You have to have a key that matches the type of disc you're using. If it was an OEM copy of windows, it wouldn't work with a retail disc and vice-versa. I guess what I'm saying is it was probably not possible technically even if it was a key for Windows XP home OEM and a CD for windows XP home retail.

    Spoiler:
  • CauldCauld Registered User regular
    edited January 2010
    eternalbl wrote: »
    Cauld wrote: »
    I don't know about all this. I once tried to activate a copy of windows using a cd-key sticker from my broken laptop. Microsoft told me I couldn't do this when I called.

    You have to have a key that matches the type of disc you're using. If it was an OEM copy of windows, it wouldn't work with a retail disc and vice-versa. I guess what I'm saying is it was probably not possible technically even if it was a key for Windows XP home OEM and a CD for windows XP home retail.
    We never even got into that point in the conversation. The woman just said that if it came pre-installed I couldn't use that key on another computer. I wasn't going to argue with her, but I'm not dismissing the possibility that she was wrong or that her department couldn't handle it.

    Edit: I did make clear that the computer it was preinstalled on was broken and that this would be the only computer the key was used on.

  • eternalbleternalbl Registered User
    edited January 2010
    Cauld wrote: »
    eternalbl wrote: »
    Cauld wrote: »
    I don't know about all this. I once tried to activate a copy of windows using a cd-key sticker from my broken laptop. Microsoft told me I couldn't do this when I called.

    You have to have a key that matches the type of disc you're using. If it was an OEM copy of windows, it wouldn't work with a retail disc and vice-versa. I guess what I'm saying is it was probably not possible technically even if it was a key for Windows XP home OEM and a CD for windows XP home retail.
    We never even got into that point in the conversation. The woman just said that if it came pre-installed I couldn't use that key on another computer. I wasn't going to argue with her, but I'm not dismissing the possibility that she was wrong or that her department couldn't handle it.

    Edit: I did make clear that the computer it was preinstalled on was broken and that this would be the only computer the key was used on.

    Wierd, and actually re-reading, if you were at the point of activating the key obviously worked for the install.

    Anytime I'm re-activating windows I treat the Customer Service rep like I treat the cops when I get pulled over: Give them as little information as possible except what's necessary. I've used the same copy of windows XP for.... I don't even know how long, but reinstalling it on at least a yearly basis. I believe they give you 3 or 4 activations before they start hassling you with phoning them and I've phoned them probably 10 times or more. Every time, I just give them the key, tell them it's just being installed on one computer, tell them I'm reinstalling for shits and giggles and they give me my activation code. I'm actually surprised to hear of someone having problems, because I was under the impression the whole test was if you had the balls to call you probably had a legit windows key - they always made it that easy.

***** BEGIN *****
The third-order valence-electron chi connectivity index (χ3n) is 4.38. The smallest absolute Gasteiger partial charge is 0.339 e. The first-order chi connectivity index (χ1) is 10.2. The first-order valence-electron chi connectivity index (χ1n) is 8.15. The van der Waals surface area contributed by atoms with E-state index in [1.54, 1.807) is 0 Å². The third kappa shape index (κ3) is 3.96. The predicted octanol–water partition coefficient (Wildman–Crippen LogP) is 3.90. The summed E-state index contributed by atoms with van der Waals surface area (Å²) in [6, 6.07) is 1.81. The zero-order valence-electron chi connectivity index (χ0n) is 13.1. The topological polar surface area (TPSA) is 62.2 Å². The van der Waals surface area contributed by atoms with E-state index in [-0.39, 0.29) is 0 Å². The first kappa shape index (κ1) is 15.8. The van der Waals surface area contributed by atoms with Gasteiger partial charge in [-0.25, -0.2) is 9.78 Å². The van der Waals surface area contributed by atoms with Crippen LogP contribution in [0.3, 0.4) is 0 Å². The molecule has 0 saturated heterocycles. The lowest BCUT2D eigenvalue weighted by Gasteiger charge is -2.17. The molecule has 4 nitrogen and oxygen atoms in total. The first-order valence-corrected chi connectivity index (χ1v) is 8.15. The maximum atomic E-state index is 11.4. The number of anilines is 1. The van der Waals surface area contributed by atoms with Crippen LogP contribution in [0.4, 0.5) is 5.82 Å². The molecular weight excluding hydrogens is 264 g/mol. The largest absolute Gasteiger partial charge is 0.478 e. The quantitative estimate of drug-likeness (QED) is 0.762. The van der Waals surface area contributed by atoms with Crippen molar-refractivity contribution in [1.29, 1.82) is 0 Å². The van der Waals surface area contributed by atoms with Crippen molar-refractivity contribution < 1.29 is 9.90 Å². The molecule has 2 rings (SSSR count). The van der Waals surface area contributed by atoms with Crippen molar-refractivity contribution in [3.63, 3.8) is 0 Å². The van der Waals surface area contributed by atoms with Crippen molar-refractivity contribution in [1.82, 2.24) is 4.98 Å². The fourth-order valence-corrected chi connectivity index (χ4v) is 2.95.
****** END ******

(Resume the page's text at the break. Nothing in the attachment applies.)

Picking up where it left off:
Spoiler:
  • JasconiusJasconius sword criminal Flo-ridaRegistered User regular
    edited January 2010
    It's a gray area at worst, but generally speaking, you paid the money, you've got the receipt, you've got the key, get the disc wherever you want to from, it doesn't matter.

    You pay for the key, not the disc.

  • CasualCasual Ho Ho Ho Flap Flap Flap Registered User regular
    edited January 2010
    adytum wrote: »
    Casual wrote: »
    japan wrote: »
    Casual wrote: »
    Not entirely, the shipping makes up most of the cost but the disc still costs something.

    This is true, but it's pennies, literally. Bulk pressed discs cost nothing in practical terms next to the cost of the licence.

    Yeah but it still means you're torrenting something for free that you should be paying for. This is where my it's still technically illegal argument comes into play.

    Isn't getting something from an illegal source illegal regardless of other concerns?

    But it's not technically illegal. Bittorrent is not technically illegal. Nothing about the situation you're describing is technically illegal.

    Ah well that kind of settles it. My original argument was that he uses bittorrented mp3s in his work as a DJ and he passed it off as fine because the places he plays at have a licence. I assumed getting them from bittorrent for free made it illegal, the windows thing was a side argument.

    I guess in the face of everyone saying I'm wrong I will admit defeat. He's gonna be smug about this.

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  • MushroomStickMushroomStick Registered User regular
    edited January 2010
    Oem discs from prebuilt computers can recognize that they're being installed on hardware made by someone else.

  • eternalbleternalbl Registered User
    edited January 2010
    Oem discs from prebuilt computers may recognize that they're being installed on hardware made by someone else.

    Spoiler:
  • DirtyDirtyVagrantDirtyDirtyVagrant Registered User regular
    edited January 2010
    When you purchase software, you are purchasing a 'seat,' which is to say that you are purchasing it by the user.

    If you have a legitimate key that you payed for, then the source of the download is irrelevant. That said, you should be real careful about where you download shit like that from.

  • SideshowxelaSideshowxela Registered User
    edited January 2010
    I think piracy implies that you're obtaining something without paying for it. You've paid for a licensed windows key, so it's yours to use. Digitally, your windows install software is identical to what you would find online or on a friend's disc; it shouldn't make any difference.